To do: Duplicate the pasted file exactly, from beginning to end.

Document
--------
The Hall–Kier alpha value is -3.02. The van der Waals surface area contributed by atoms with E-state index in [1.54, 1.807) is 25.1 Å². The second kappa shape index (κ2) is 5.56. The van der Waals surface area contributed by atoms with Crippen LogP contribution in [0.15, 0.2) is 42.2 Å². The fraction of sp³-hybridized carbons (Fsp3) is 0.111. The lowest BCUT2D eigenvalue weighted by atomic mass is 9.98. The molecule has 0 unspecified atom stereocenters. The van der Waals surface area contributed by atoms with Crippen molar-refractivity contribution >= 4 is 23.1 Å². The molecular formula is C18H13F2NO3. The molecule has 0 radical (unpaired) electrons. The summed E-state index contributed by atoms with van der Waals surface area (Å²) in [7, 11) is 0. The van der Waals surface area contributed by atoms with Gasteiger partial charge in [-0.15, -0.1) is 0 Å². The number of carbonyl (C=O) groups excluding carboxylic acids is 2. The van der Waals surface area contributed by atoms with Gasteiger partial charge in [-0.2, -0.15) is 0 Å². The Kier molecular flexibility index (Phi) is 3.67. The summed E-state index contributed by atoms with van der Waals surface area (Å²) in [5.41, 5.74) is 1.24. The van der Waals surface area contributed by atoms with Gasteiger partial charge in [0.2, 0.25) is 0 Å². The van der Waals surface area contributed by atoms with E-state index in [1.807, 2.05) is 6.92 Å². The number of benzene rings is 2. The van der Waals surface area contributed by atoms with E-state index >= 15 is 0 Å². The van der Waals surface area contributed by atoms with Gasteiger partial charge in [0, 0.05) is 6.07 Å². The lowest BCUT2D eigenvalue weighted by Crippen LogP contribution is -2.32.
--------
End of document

The Hall–Kier alpha value is -3.02. The van der Waals surface area contributed by atoms with E-state index in [1.54, 1.807) is 25.1 Å². The second kappa shape index (κ2) is 5.56. The van der Waals surface area contributed by atoms with Crippen LogP contribution in [0.15, 0.2) is 42.2 Å². The fraction of sp³-hybridized carbons (Fsp3) is 0.111. The lowest BCUT2D eigenvalue weighted by atomic mass is 9.98. The molecule has 0 unspecified atom stereocenters. The van der Waals surface area contributed by atoms with Crippen molar-refractivity contribution >= 4 is 23.1 Å². The molecular formula is C18H13F2NO3. The molecule has 0 radical (unpaired) electrons. The summed E-state index contributed by atoms with van der Waals surface area (Å²) in [7, 11) is 0. The van der Waals surface area contributed by atoms with Gasteiger partial charge in [-0.15, -0.1) is 0 Å². The number of carbonyl (C=O) groups excluding carboxylic acids is 2. The van der Waals surface area contributed by atoms with Gasteiger partial charge in [-0.2, -0.15) is 0 Å². The Kier molecular flexibility index (Phi) is 3.67. The summed E-state index contributed by atoms with van der Waals surface area (Å²) in [5.41, 5.74) is 1.24. The van der Waals surface area contributed by atoms with Gasteiger partial charge in [0.2, 0.25) is 0 Å². The van der Waals surface area contributed by atoms with E-state index in [1.807, 2.05) is 6.92 Å². The number of benzene rings is 2. The van der Waals surface area contributed by atoms with E-state index >= 15 is 0 Å². The van der Waals surface area contributed by atoms with Gasteiger partial charge in [0, 0.05) is 6.07 Å². The lowest BCUT2D eigenvalue weighted by Crippen LogP contribution is -2.32.